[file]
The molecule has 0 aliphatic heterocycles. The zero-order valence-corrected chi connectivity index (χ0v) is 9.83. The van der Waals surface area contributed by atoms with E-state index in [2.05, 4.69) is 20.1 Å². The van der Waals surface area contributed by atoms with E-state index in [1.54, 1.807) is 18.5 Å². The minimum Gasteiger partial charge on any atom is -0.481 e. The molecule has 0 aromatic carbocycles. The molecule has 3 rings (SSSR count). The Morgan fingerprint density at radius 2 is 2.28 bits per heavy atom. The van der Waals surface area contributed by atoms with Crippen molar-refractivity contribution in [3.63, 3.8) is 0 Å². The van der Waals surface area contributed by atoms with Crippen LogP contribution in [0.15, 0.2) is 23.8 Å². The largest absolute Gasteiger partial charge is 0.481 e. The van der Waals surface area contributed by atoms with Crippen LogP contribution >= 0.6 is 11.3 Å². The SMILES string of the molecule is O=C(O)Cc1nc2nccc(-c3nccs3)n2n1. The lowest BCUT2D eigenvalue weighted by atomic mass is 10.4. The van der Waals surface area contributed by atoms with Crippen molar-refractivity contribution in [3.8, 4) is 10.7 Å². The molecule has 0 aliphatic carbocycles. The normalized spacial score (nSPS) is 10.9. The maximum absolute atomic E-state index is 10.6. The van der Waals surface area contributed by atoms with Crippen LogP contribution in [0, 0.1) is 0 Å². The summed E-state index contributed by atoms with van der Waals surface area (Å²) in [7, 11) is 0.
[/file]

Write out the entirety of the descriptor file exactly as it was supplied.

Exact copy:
The molecule has 0 aliphatic heterocycles. The zero-order valence-corrected chi connectivity index (χ0v) is 9.83. The van der Waals surface area contributed by atoms with E-state index in [2.05, 4.69) is 20.1 Å². The van der Waals surface area contributed by atoms with E-state index in [1.54, 1.807) is 18.5 Å². The minimum Gasteiger partial charge on any atom is -0.481 e. The molecule has 0 aromatic carbocycles. The molecule has 3 rings (SSSR count). The Morgan fingerprint density at radius 2 is 2.28 bits per heavy atom. The van der Waals surface area contributed by atoms with Crippen molar-refractivity contribution in [3.63, 3.8) is 0 Å². The van der Waals surface area contributed by atoms with Crippen LogP contribution in [0.15, 0.2) is 23.8 Å². The largest absolute Gasteiger partial charge is 0.481 e. The van der Waals surface area contributed by atoms with Crippen LogP contribution >= 0.6 is 11.3 Å². The SMILES string of the molecule is O=C(O)Cc1nc2nccc(-c3nccs3)n2n1. The lowest BCUT2D eigenvalue weighted by atomic mass is 10.4. The van der Waals surface area contributed by atoms with Crippen molar-refractivity contribution in [3.8, 4) is 10.7 Å². The molecule has 0 aliphatic carbocycles. The normalized spacial score (nSPS) is 10.9. The maximum absolute atomic E-state index is 10.6. The van der Waals surface area contributed by atoms with Crippen LogP contribution in [0, 0.1) is 0 Å². The summed E-state index contributed by atoms with van der Waals surface area (Å²) in [7, 11) is 0.